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- Five, Four, or only Three?

[Copyright 2012 James Deacon]

Generally, the majority of Reiki practitioners speak of the “Five Principles”
– and the Japanese term most commonly used to refer to the Principles: 'gokai' [
gokai kanji], reflects this.

(The 'go-' [go] part of the term means: 'five'.)

However, some people have suggested that in reality there are only four Principles.
Other people have suggested that there are only three.

Those who view the Principles as being only four in number claim that what we commonly think of as the third and fourth Principles should be read as one single statement – something along the lines of:
“Do your work with appreciation”.

Those who consider the Principles to be only three in number claim that, in addition to combining the third and fourth Principles, we should also read what we commonly think of as the first and second Principles as one single statement, along the lines of:
“Just for today, anger not, worry not.” *

Certainly, the now-ubiquitous Japanese phrasing of the Principles - commonly prefaced with the words: “shōfuku no hihō, nanbyō no reiyaku” ("the secret method of inviting blessings, the spiritual medicine of many illnesses”) could indeed allow for such possibilities.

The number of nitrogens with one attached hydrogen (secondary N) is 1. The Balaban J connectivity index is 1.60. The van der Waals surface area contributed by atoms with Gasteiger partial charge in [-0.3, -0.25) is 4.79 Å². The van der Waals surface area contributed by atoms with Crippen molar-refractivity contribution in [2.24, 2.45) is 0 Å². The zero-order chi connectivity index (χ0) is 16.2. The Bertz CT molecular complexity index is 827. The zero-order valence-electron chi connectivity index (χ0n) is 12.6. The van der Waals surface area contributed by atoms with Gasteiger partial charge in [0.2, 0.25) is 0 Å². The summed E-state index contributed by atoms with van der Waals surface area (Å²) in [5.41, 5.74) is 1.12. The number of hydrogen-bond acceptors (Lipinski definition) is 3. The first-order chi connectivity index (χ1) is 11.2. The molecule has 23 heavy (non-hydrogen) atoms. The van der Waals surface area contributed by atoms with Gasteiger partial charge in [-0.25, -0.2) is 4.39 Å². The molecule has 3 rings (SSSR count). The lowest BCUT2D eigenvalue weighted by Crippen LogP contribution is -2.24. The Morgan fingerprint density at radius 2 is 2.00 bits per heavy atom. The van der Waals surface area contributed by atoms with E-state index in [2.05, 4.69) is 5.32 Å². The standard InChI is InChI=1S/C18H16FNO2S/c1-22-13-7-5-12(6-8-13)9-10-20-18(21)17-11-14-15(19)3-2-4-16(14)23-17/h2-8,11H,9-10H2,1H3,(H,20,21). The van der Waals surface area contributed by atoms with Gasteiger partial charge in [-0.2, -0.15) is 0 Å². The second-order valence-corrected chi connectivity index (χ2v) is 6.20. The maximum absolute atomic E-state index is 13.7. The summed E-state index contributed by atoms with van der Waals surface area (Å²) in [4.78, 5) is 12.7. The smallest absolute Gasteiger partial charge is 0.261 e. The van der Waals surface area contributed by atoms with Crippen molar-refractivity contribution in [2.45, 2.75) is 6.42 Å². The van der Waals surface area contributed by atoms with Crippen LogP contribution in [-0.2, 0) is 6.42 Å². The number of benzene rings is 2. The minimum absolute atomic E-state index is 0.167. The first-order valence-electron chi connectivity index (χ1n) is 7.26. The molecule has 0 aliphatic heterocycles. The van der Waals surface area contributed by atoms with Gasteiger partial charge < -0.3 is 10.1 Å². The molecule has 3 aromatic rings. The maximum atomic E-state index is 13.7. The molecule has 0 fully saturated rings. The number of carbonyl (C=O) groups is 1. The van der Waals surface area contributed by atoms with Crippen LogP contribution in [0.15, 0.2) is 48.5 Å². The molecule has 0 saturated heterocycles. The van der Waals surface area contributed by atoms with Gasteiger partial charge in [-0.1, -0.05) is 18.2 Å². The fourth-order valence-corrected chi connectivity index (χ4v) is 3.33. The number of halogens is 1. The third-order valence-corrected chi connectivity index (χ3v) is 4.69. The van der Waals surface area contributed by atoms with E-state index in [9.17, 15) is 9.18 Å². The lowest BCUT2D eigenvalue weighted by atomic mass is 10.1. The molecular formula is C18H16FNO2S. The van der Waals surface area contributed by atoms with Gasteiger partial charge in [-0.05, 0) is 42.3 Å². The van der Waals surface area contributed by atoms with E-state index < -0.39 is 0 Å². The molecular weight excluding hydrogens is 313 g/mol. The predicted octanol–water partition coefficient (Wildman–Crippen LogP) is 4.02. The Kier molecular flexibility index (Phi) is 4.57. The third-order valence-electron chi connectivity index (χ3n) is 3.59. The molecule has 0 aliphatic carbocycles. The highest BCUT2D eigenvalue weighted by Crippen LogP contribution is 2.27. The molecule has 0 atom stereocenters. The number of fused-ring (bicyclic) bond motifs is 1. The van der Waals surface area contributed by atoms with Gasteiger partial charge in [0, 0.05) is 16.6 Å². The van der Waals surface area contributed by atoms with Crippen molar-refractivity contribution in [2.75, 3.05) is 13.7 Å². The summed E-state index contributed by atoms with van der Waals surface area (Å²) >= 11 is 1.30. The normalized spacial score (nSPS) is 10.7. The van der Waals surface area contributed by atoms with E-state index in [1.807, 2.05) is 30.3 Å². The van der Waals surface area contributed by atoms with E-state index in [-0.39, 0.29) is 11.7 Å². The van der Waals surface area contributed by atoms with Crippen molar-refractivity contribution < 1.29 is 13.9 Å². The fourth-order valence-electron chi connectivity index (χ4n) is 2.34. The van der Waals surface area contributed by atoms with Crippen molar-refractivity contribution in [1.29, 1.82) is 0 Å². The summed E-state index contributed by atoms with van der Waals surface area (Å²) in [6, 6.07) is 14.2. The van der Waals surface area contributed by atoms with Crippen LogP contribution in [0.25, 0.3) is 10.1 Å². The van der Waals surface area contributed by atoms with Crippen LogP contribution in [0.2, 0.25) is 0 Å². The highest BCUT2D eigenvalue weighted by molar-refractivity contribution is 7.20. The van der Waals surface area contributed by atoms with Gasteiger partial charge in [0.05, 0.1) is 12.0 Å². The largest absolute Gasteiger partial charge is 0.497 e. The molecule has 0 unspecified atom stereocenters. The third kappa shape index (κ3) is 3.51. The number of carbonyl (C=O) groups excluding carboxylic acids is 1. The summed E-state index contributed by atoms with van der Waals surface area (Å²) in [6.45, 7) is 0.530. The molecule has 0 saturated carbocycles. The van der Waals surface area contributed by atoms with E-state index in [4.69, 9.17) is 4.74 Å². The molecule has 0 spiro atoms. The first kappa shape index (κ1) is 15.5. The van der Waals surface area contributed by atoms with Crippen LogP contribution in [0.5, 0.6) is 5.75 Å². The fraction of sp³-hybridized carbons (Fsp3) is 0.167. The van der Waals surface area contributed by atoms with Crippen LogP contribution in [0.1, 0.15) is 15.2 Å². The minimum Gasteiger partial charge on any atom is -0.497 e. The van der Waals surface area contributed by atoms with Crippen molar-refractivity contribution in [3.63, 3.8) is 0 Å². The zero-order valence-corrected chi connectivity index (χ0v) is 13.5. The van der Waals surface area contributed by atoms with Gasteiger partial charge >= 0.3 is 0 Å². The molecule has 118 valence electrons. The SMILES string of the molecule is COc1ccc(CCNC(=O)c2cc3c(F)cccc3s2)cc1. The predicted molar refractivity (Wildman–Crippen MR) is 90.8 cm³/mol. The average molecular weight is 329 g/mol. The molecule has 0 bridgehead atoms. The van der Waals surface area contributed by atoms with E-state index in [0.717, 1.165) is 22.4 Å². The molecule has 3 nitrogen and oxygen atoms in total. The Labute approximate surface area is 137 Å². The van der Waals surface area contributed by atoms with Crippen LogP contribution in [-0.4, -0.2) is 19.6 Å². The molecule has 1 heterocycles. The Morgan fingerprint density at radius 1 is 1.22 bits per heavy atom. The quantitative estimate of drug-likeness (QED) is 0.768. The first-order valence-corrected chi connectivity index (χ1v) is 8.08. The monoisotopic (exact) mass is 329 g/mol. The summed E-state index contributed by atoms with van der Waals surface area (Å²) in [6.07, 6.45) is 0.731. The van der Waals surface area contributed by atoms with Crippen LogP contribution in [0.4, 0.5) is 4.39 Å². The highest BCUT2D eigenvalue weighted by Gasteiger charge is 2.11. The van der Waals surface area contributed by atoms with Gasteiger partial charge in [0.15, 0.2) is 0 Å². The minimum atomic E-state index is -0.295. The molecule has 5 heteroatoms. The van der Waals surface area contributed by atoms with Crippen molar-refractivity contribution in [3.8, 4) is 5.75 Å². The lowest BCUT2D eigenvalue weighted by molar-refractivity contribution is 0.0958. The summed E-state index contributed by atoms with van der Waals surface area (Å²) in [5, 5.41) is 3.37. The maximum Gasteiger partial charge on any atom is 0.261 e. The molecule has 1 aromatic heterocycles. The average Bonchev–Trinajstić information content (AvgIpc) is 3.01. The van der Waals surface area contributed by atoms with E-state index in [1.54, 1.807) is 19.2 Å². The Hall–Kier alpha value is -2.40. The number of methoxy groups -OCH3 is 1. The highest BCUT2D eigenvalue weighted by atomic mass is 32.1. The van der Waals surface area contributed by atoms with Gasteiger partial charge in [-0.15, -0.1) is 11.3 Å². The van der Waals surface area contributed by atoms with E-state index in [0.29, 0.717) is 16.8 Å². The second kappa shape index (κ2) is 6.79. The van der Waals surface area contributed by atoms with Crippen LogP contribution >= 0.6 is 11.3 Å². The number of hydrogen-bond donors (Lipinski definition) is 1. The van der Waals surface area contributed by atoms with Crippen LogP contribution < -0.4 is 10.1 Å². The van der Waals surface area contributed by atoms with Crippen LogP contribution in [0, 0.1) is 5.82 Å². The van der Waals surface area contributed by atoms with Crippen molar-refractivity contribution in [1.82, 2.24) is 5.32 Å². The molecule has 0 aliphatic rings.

However, there is another, somewhat differently-phrased Japanese version of the Reiki Principles, dating from 1927, which most certainly does not.

In the inscription on the Memorial Monument which stands to the side of the Usui family tomb in the graveyard at the Saihoji Temple, Tokyo, the Reiki Principles are described in a way which unequivocally identifies them as being five in number.**



The Five Reiki Principles as described on the Usui Memorial


*  These individuals claim that the three statements: “Just for today, anger not, worry not. Do your work with appreciation. Be kind to people.” should be referred to as gainen [gainen kanji] i.e. 'concepts', rather than as kai [kai kanji] - principles, precepts, admonitions, or remonstrances.

** The Memorial inscription also clearly uses the term gokai to refer to the Principles.

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